Grow Room Heating Ventilation Air Conditioning and Dehumidification System Selection Guide

August 2023


Growing plants indoors presents a unique challenge for heating ventilation air conditioning dehumidification (HVACD) systems that is unlike any other application. There are exceptionally large heat and moisture loads that change constantly throughout the grow cycle as the plants mature, increase in size and release more water. In addition, the “lights on” loads are dramatically different than the “lights off” loads. To make matters worse, optimal yields require very tight control of both temperature and relative humidity.  All this adds up to a complex task for the HVACD system and frankly the entire success of the grow operation will hinge on its ability to perform. When HVACD systems in cultivation facilities cannot control the indoor environment tightly or go offline due to a component failure, cultivators experience substantial crop damage or crop loss within hours.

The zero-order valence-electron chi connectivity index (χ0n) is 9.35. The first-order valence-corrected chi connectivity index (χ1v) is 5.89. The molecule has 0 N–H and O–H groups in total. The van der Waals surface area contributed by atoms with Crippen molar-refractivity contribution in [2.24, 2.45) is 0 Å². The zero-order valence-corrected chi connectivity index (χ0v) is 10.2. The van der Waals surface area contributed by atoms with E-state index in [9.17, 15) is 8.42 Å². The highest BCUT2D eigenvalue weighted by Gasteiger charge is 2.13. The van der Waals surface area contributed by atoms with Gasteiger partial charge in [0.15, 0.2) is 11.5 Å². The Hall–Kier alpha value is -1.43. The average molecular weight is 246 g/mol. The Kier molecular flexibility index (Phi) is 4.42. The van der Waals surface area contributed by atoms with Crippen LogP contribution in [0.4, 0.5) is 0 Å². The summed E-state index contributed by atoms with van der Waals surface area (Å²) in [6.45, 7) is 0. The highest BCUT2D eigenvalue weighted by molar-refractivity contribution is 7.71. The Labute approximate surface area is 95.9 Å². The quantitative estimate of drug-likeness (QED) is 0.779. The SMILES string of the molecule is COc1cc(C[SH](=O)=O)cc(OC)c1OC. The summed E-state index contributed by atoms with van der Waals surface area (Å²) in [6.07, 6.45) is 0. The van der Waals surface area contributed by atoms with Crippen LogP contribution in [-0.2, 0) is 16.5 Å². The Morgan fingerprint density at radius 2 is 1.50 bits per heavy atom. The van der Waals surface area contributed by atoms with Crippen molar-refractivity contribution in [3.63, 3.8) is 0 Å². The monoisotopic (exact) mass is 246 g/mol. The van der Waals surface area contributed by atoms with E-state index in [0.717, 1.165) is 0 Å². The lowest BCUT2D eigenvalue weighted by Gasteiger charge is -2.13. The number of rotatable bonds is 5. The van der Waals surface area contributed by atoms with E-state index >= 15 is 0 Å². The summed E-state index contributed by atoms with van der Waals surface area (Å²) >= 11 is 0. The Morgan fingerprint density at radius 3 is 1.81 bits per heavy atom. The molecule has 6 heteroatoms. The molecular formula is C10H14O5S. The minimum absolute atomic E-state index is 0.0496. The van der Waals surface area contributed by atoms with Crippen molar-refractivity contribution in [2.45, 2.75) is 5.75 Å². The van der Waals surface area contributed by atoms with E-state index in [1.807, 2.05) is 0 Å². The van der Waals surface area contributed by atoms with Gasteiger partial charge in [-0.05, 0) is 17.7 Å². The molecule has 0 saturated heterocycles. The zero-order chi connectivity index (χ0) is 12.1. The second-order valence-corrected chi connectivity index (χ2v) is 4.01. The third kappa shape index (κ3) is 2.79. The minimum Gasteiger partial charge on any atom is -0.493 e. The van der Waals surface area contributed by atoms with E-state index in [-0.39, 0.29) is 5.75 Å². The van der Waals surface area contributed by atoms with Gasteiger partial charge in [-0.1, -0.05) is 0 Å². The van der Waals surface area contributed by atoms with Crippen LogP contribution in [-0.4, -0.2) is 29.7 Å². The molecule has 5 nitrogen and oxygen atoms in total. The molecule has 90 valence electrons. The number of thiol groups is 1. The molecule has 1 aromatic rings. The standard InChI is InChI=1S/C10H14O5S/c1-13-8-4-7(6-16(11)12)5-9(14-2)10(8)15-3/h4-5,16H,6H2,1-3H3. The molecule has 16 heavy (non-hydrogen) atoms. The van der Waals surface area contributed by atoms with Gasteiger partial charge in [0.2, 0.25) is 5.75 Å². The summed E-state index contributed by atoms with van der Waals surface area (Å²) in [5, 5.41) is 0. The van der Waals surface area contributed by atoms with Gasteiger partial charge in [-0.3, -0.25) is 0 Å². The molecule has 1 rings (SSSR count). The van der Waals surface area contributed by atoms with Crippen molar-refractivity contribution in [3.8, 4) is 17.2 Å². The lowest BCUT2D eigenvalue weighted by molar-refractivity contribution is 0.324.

In many cases when a new state launches a cannabis program, there is a rush to quickly build grow facilities to grab market share. Unfortunately, these compressed timelines often result in poor HVACD equipment choices that diminish the cultivator’s level of control over the indoor environment, blocking them from unlocking their facility's full potential.

In its most simple form, a grow facility’s HVACD system is responsible for maintaining temperature and relative humidity levels within the grow space to a tight tolerance. By maintaining both temperature and relative humidity cultivators can achieve a specific Vapor Pressure Deficit or VPD. Without getting too technical, VPD is a measurement of the difference in vapor pressure between the leaf, which is fully saturated, and the surrounding air. If the surrounding air is near saturation, meaning it does not have much additional capacity to take on more water from the plant, the VPD will be low, and the plant will struggle to transpire. When plants cannot give off enough moisture, they are then unable to take in more water and nutrients through their root system and growth slows or stops. Conversely, if the air surrounding the leaf is very dry (low vapor pressure) it will be much easier for the plant to give off moisture to the surrounding air as it has ample capacity to take on the additional moisture (high VPD).